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Cemal Cingi, MD; Murat Songu, MD; Ahmet Ural, MD; Muzeyyen Yildirim, MD; Nagehan Erdogmus, MD; Cengiz Bal, MD
From the Department of Otorhinolaryngology (Dr. Cingi and Dr. Erdogmus) and the Department of Biostatistics (Dr. Bal), Osmangazi University Medical Faculty, Eskisehir, Turkey; the Department of Otorhinolaryngology, Dr. Behcet Uz Children's Hospital, Izmir, Turkey (Dr. Songu); the Department of Otorhinolaryngology, Karadeniz Technical University Medical Faculty, Trabzon, Turkey (Dr. Ural); and the Department of Otorhinolaryngology, Dicle University Medical Faculty, Diyarbakir, Turkey (Dr. Yildirim).
Corresponding author: Murat Songu, MD, Department of Otorhinolaryngology, Dr. Behcet Uz Children's Hospital, 35210, Izmir, Turkey. E-mail: firstname.lastname@example.org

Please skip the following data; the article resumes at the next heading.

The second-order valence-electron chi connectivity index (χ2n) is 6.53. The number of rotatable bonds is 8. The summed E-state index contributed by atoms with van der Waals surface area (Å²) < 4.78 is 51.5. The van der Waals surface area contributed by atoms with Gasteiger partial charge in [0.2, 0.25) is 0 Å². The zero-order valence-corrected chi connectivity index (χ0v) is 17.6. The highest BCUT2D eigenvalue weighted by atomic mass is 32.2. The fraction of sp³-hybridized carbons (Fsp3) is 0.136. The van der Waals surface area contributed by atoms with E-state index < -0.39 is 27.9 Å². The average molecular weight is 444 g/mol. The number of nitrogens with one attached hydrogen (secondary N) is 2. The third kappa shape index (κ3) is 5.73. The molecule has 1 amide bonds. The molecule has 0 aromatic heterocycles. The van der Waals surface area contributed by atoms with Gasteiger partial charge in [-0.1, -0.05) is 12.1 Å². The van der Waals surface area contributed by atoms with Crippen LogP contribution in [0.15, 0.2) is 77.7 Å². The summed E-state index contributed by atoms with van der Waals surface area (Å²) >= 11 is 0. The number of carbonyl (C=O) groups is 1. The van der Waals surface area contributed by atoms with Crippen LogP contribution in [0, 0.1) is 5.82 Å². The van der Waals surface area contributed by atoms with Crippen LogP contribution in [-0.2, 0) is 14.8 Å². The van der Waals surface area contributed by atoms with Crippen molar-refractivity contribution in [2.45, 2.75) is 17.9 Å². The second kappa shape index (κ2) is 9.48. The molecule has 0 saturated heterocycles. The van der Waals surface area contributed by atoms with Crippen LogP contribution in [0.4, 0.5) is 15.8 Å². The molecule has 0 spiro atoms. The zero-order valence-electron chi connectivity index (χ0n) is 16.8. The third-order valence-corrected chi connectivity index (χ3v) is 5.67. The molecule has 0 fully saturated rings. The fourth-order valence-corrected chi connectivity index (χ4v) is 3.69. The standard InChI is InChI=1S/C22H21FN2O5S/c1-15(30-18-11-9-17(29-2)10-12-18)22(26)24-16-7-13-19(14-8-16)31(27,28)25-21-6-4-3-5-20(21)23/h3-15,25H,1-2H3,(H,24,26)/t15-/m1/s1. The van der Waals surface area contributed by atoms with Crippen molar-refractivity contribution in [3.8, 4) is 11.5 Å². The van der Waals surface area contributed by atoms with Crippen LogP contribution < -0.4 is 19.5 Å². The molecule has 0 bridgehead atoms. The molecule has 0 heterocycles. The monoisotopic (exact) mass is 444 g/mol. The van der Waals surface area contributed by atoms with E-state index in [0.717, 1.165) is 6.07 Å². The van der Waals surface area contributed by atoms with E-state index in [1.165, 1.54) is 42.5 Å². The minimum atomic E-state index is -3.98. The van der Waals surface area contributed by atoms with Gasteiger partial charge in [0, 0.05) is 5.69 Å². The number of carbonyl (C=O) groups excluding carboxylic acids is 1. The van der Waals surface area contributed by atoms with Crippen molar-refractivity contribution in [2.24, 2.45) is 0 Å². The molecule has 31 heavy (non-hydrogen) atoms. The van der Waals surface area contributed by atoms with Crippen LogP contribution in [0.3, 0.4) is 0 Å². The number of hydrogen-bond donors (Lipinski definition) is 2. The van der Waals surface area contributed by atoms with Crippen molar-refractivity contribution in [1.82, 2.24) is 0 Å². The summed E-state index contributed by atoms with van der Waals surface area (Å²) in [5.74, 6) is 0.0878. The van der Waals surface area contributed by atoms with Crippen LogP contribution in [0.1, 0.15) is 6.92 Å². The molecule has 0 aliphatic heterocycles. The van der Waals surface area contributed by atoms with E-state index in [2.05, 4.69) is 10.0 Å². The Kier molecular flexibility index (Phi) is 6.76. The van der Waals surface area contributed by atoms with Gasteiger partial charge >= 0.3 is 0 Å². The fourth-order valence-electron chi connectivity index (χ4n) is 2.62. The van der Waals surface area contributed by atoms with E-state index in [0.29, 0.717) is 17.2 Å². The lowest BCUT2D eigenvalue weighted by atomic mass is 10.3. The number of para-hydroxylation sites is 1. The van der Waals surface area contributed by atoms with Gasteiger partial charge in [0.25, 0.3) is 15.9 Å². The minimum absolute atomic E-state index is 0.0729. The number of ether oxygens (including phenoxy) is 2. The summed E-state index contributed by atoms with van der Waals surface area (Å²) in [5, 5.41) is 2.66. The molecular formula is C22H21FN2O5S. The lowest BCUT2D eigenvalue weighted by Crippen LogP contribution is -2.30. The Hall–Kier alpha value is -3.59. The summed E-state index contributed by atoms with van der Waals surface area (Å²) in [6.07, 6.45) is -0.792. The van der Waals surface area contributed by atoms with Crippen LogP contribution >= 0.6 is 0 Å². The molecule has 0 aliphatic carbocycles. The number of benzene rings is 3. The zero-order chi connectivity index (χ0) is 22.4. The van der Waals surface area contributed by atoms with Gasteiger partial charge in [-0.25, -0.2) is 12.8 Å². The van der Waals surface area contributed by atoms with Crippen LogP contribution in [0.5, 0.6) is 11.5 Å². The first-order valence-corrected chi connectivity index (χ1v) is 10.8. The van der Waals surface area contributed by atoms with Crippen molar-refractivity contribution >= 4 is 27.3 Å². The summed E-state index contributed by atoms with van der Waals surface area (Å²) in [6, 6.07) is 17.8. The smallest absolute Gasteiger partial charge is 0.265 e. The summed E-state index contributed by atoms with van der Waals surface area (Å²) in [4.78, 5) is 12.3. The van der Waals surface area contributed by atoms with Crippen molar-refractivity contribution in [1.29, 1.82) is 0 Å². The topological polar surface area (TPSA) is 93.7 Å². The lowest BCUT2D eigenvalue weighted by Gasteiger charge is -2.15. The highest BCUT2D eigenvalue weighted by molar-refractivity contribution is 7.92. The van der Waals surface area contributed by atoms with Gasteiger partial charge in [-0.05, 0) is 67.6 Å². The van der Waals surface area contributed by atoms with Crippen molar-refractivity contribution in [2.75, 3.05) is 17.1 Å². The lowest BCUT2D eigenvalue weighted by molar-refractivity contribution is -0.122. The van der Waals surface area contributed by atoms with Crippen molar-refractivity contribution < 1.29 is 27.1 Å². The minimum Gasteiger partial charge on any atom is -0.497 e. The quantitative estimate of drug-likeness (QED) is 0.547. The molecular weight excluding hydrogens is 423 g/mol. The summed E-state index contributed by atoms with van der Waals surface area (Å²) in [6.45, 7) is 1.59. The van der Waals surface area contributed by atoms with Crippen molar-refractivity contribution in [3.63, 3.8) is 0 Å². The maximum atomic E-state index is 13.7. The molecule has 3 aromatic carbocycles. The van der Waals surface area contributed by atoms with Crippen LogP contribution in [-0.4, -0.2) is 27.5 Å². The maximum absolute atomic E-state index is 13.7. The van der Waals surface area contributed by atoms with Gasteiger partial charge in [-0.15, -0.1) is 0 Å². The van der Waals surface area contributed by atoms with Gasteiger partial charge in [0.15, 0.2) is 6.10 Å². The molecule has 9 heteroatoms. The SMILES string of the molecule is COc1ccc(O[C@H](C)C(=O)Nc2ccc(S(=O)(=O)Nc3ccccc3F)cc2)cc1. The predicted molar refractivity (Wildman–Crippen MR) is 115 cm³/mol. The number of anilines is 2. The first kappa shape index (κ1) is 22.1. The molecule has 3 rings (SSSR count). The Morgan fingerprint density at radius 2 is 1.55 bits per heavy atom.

Table. Inclusion and exclusion criteria Inclusion * Age [greater than or equal to] 16 years * History of sore throat [greater than or equal to] 3 days * [less than or equal to] 1 Centor criterion * Ability to understand and provide written informed consent and to report adverse events and concomitant medication use for the duration of the study Exclusion * History of sore throat >8 days * Use of any medication, including herbs or dietary supplements, taken for relief of sore throat prior to study initiation * Current use of any analgesic or anti inflammatory agents, including steroidal and nonsteroidal drugs * Symptoms of sore throat caused by local irritation of mucous membranes as a result of gastroesophageal reflux * Pregnancy or a lack of contraception in women of child bearing potential * Presence of a comorbid condition, uncontrolled metabolic condition, or psychiatric condition that might make drug tolerance or evaluation difficult
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|Title Annotation:||ORIGINAL ARTICLE|
|Author:||Cingi, Cemal; Songu, Murat; Ural, Ahmet; Yildirim, Muzeyyen; Erdogmus, Nagehan; Bal, Cengiz|
|Publication:||Ear, Nose and Throat Journal|
|Article Type:||Clinical report|
|Date:||Nov 1, 2010|